Dear alums and friends of the Colorado School of Mines Physics Department,
Let me first introduce myself. My name is Dr Fred Sarazin. I joined the department in 2003 as a young assistant professor. Over the years, I have built a successful research program in fundamental nuclear physics and cosmic-ray physics. I am still very research-active with a research group currently comprised of two postdoctoral fellows and six PhD students. Throughout my time at Mines, I have always been very invested in the life of the department (and the institution), so when it came time to find a new department head, and after getting a few nudges, I agreed to put my name forward. With the support of the faculty and staff, I took over the helm of the Physics Department in July 2021.
I am sure you will be pleased to hear that the Physics Department is still a model of excellence on campus and continues to steadily gain national and international recognition. Our regular faculty are top-notch and extremely productive. The total number of faculty has remained relatively steady over the past few years (17 tenure-track faculty, 8 teaching faculty). We do anticipate some vacancies that will need to be filled in the next two years or so.
As of today, there is not a single tenure / tenure-track faculty that does not hold at least one federal research grant. The breadth of funding sources is simply outstanding: Air Force, DARPA, DOE, Keck Foundation, NASA, NIH, NNSA, NSF, State of Colorado, and various national laboratory subcontracts for the larger grants. Our latest calendar year research expenditure is over $6.3M and expected to rise further in 2022. The faculty are involved in areas of condensed matter, quantum, optical, renewable energy, and subatomic physics. The most recent change in our research directions started about 5 years ago and has been a shift away from photovoltaics into quantum engineering, which holds considerable promise. In this context, the physics faculty spearheaded the creation of a new interdisciplinary graduate program in Quantum Engineering, one of the first of its kind in the nation.
Our teaching faculty remains very much a reference on campus. They consistently get some of the best student evaluations and are lauded for their innovative approach to teaching by always putting students first. The past two years have shown the largest increase of incoming students on campus. The Department has responded by expanding the room hosting the introductory physics sequence studios. Dubbed “Physics Central”, the expansion also comes with a study area that will be staffed over 40 hours per week with faculty and undergraduate TAs to support student learning. The teaching faculty are currently looking at ways to maximize the benefits of Physics Central and enhance the student signature experience in introductory physics. At the end of this letter, I have included a slideshow documenting the process of Physics Central becoming a reality!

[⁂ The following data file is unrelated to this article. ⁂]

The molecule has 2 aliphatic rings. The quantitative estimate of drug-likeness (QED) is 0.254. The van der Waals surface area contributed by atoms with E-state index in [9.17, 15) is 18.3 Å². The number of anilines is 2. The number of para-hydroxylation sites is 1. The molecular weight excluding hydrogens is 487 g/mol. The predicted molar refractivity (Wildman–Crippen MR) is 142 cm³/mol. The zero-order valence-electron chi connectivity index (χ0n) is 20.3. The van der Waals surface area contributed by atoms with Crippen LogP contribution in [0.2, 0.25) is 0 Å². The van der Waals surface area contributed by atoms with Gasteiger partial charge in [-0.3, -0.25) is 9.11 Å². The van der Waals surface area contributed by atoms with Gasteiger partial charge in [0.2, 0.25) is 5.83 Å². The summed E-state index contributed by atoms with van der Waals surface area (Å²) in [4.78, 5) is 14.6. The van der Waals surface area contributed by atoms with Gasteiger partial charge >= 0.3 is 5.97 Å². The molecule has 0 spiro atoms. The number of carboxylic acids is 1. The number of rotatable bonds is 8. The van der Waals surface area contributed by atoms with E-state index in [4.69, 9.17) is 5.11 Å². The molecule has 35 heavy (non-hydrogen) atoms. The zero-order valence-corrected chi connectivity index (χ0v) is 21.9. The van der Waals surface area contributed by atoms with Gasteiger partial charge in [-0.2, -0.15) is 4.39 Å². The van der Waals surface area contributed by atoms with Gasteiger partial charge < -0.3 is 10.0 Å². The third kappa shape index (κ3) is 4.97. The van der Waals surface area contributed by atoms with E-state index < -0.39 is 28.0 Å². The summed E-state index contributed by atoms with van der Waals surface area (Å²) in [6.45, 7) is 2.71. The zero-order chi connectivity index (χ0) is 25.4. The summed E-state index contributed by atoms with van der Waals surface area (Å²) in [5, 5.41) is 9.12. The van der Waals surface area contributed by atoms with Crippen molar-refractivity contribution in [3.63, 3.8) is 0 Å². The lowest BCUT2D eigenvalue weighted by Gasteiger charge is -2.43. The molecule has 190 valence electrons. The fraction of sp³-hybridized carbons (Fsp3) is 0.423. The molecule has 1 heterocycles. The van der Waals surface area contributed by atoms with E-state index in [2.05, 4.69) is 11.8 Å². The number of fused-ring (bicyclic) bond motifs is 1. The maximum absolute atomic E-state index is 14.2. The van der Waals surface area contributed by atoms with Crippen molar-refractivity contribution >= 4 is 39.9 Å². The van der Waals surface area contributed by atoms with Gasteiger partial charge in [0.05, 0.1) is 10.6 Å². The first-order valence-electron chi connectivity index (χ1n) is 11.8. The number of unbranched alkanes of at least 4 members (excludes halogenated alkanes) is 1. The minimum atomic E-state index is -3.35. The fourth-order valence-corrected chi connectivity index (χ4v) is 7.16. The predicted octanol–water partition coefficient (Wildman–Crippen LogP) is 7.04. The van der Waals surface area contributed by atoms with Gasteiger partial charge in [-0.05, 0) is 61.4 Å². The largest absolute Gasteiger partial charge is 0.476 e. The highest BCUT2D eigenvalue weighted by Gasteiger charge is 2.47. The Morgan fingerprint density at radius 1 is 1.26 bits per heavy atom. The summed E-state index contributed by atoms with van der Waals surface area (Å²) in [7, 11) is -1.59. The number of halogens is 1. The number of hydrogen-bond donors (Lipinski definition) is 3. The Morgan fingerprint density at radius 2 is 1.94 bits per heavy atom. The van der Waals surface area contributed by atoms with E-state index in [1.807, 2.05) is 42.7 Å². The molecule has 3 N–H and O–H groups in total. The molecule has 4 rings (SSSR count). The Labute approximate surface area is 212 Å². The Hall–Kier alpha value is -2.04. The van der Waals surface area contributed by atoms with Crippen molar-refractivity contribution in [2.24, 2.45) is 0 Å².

We remain one of the largest undergraduate physics departments in the country, although our student enrollment dropped in the past few years (smallest graduating class of 40 last year). There are probably multiple reasons to explain this. Starting last year, we have made a more concerted effort to advertise the benefits of an engineering physics degree to first- and second-year students. Beyond better explaining the pros of acquiring a strong foundation in physics and in engineering, we outlined the many opportunities that our students have to branch out through one of our sixteen 4+1 combined programs, by far the largest combined program offering of any Mines departments. I am happy to report that this effort is bearing fruit. Our current junior class has over 70 physics majors!
Last February, Mines became a R1 institution (doctoral universities – very high research activity). This was long overdue in my opinion, and it cements Mines reputation as a top institution in the country. Mines remains a relatively small institution, which does not benefit from the economy of scale of large universities or the endowment of prestigious private universities. As a result, we are also facing unique challenges, which we need to address as an institution. The institution’s strategic plan, Mines@150, has a set of ambitious goals to meet by 2024. Physics is well-positioned to achieve those goals despite limited resources.
To all of you, it is my hope that we will find ways to connect more regularly. We are hoping to organize more events where current students have the opportunity to interact with some of you. Events such as “PhysicsFest” have already allowed for such interactions. Finally, to those of you that have chosen to donate to the department, I would like to personally thank you for your contribution!
Please feel free to contact us if you are planning to come for a visit!